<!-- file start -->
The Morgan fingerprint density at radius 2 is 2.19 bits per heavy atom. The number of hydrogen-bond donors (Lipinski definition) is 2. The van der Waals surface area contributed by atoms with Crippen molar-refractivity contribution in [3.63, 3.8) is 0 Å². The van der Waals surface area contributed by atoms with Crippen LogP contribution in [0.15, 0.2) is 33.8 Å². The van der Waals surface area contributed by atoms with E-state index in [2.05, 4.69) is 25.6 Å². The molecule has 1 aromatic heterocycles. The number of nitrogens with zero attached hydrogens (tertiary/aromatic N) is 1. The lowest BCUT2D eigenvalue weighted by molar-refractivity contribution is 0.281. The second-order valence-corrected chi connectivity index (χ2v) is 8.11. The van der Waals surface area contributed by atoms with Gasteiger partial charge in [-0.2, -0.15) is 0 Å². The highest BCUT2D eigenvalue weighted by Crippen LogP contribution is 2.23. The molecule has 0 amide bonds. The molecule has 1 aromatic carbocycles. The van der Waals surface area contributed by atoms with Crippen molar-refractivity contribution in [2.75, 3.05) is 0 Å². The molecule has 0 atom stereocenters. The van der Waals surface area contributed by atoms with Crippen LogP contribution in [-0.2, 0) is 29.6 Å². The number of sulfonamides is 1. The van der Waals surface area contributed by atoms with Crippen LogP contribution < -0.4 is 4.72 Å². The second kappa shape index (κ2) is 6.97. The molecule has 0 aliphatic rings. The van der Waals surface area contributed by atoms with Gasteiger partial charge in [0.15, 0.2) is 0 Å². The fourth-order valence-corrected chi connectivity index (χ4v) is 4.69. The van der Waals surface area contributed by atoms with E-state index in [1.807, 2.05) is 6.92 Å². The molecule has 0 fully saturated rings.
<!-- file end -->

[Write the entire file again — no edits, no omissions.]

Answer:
The Morgan fingerprint density at radius 2 is 2.19 bits per heavy atom. The number of hydrogen-bond donors (Lipinski definition) is 2. The van der Waals surface area contributed by atoms with Crippen molar-refractivity contribution in [3.63, 3.8) is 0 Å². The van der Waals surface area contributed by atoms with Crippen LogP contribution in [0.15, 0.2) is 33.8 Å². The van der Waals surface area contributed by atoms with E-state index in [2.05, 4.69) is 25.6 Å². The molecule has 1 aromatic heterocycles. The number of nitrogens with zero attached hydrogens (tertiary/aromatic N) is 1. The lowest BCUT2D eigenvalue weighted by molar-refractivity contribution is 0.281. The second-order valence-corrected chi connectivity index (χ2v) is 8.11. The van der Waals surface area contributed by atoms with Gasteiger partial charge in [-0.2, -0.15) is 0 Å². The highest BCUT2D eigenvalue weighted by Crippen LogP contribution is 2.23. The molecule has 0 amide bonds. The molecule has 1 aromatic carbocycles. The van der Waals surface area contributed by atoms with Crippen molar-refractivity contribution in [2.75, 3.05) is 0 Å². The molecule has 0 atom stereocenters. The van der Waals surface area contributed by atoms with Crippen LogP contribution in [-0.2, 0) is 29.6 Å². The number of sulfonamides is 1. The van der Waals surface area contributed by atoms with Crippen LogP contribution < -0.4 is 4.72 Å². The second kappa shape index (κ2) is 6.97. The molecule has 0 aliphatic rings. The van der Waals surface area contributed by atoms with Gasteiger partial charge in [0.15, 0.2) is 0 Å². The fourth-order valence-corrected chi connectivity index (χ4v) is 4.69. The van der Waals surface area contributed by atoms with E-state index in [1.807, 2.05) is 6.92 Å². The molecule has 0 fully saturated rings.